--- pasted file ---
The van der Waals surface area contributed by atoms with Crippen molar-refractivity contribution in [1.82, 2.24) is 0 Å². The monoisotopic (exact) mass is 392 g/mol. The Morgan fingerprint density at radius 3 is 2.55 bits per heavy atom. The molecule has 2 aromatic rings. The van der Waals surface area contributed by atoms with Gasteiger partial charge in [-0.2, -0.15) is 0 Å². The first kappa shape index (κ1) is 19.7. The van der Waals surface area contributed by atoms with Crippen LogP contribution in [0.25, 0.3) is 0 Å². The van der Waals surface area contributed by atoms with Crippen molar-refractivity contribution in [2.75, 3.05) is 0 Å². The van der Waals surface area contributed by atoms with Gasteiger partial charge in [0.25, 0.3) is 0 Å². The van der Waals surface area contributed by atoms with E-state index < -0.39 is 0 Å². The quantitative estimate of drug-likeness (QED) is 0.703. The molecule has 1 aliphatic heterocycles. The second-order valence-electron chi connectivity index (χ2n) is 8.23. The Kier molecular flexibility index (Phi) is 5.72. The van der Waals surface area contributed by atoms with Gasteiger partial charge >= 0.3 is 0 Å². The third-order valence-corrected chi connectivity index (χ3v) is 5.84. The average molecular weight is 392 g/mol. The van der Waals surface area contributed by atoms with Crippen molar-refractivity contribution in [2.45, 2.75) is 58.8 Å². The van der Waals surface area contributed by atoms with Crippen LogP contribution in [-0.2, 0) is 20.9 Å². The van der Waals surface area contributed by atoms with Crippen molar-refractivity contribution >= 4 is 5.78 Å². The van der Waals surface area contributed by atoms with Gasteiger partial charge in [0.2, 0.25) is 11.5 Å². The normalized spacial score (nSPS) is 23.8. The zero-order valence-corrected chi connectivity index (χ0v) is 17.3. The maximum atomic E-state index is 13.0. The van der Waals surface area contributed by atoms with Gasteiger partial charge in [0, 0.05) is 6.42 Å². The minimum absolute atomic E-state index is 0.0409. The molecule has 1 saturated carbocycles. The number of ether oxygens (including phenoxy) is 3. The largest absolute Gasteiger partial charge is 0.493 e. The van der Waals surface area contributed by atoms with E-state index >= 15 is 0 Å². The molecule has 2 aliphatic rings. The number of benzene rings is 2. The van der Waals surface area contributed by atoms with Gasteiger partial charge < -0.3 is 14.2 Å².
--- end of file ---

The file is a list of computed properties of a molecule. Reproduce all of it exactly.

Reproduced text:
The van der Waals surface area contributed by atoms with Crippen molar-refractivity contribution in [1.82, 2.24) is 0 Å². The monoisotopic (exact) mass is 392 g/mol. The Morgan fingerprint density at radius 3 is 2.55 bits per heavy atom. The molecule has 2 aromatic rings. The van der Waals surface area contributed by atoms with Gasteiger partial charge in [-0.2, -0.15) is 0 Å². The first kappa shape index (κ1) is 19.7. The van der Waals surface area contributed by atoms with Crippen LogP contribution in [0.25, 0.3) is 0 Å². The van der Waals surface area contributed by atoms with Crippen molar-refractivity contribution in [2.75, 3.05) is 0 Å². The van der Waals surface area contributed by atoms with Gasteiger partial charge in [0.25, 0.3) is 0 Å². The van der Waals surface area contributed by atoms with E-state index < -0.39 is 0 Å². The quantitative estimate of drug-likeness (QED) is 0.703. The molecule has 1 aliphatic heterocycles. The second-order valence-electron chi connectivity index (χ2n) is 8.23. The Kier molecular flexibility index (Phi) is 5.72. The van der Waals surface area contributed by atoms with Gasteiger partial charge >= 0.3 is 0 Å². The third-order valence-corrected chi connectivity index (χ3v) is 5.84. The average molecular weight is 392 g/mol. The van der Waals surface area contributed by atoms with Crippen molar-refractivity contribution in [2.45, 2.75) is 58.8 Å². The van der Waals surface area contributed by atoms with Crippen LogP contribution in [-0.2, 0) is 20.9 Å². The van der Waals surface area contributed by atoms with Crippen molar-refractivity contribution >= 4 is 5.78 Å². The van der Waals surface area contributed by atoms with Gasteiger partial charge in [0.2, 0.25) is 11.5 Å². The normalized spacial score (nSPS) is 23.8. The zero-order valence-corrected chi connectivity index (χ0v) is 17.3. The maximum atomic E-state index is 13.0. The van der Waals surface area contributed by atoms with Gasteiger partial charge in [0, 0.05) is 6.42 Å². The minimum absolute atomic E-state index is 0.0409. The molecule has 1 saturated carbocycles. The number of ether oxygens (including phenoxy) is 3. The largest absolute Gasteiger partial charge is 0.493 e. The van der Waals surface area contributed by atoms with E-state index >= 15 is 0 Å². The molecule has 2 aliphatic rings. The number of benzene rings is 2. The van der Waals surface area contributed by atoms with Gasteiger partial charge < -0.3 is 14.2 Å².